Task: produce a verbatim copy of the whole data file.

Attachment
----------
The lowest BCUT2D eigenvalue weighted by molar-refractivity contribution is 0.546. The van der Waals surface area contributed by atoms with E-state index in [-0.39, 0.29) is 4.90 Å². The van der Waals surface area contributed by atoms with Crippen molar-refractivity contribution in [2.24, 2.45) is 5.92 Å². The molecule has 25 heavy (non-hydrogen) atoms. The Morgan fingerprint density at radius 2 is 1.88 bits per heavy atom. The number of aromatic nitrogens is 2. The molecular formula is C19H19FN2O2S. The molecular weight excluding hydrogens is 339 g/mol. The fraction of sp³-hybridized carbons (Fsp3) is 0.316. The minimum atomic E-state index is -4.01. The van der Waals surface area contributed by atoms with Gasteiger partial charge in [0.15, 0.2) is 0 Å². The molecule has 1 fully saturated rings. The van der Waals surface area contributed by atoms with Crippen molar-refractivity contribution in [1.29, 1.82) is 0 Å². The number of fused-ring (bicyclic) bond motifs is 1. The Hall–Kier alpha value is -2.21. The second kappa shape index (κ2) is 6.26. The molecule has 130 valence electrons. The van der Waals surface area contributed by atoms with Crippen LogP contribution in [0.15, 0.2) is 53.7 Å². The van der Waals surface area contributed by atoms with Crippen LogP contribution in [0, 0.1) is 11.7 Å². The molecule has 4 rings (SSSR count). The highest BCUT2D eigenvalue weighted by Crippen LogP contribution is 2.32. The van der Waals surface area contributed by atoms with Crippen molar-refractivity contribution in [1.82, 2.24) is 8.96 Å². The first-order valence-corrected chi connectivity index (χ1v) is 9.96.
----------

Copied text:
The lowest BCUT2D eigenvalue weighted by molar-refractivity contribution is 0.546. The van der Waals surface area contributed by atoms with E-state index in [-0.39, 0.29) is 4.90 Å². The van der Waals surface area contributed by atoms with Crippen molar-refractivity contribution in [2.24, 2.45) is 5.92 Å². The molecule has 25 heavy (non-hydrogen) atoms. The Morgan fingerprint density at radius 2 is 1.88 bits per heavy atom. The number of aromatic nitrogens is 2. The molecular formula is C19H19FN2O2S. The molecular weight excluding hydrogens is 339 g/mol. The fraction of sp³-hybridized carbons (Fsp3) is 0.316. The minimum atomic E-state index is -4.01. The van der Waals surface area contributed by atoms with Gasteiger partial charge in [0.15, 0.2) is 0 Å². The molecule has 1 fully saturated rings. The van der Waals surface area contributed by atoms with Crippen molar-refractivity contribution in [1.29, 1.82) is 0 Å². The number of fused-ring (bicyclic) bond motifs is 1. The Hall–Kier alpha value is -2.21. The second kappa shape index (κ2) is 6.26. The molecule has 130 valence electrons. The van der Waals surface area contributed by atoms with Crippen LogP contribution in [0.15, 0.2) is 53.7 Å². The van der Waals surface area contributed by atoms with Crippen LogP contribution in [0, 0.1) is 11.7 Å². The molecule has 4 rings (SSSR count). The highest BCUT2D eigenvalue weighted by Crippen LogP contribution is 2.32. The van der Waals surface area contributed by atoms with Crippen molar-refractivity contribution in [1.82, 2.24) is 8.96 Å². The first-order valence-corrected chi connectivity index (χ1v) is 9.96.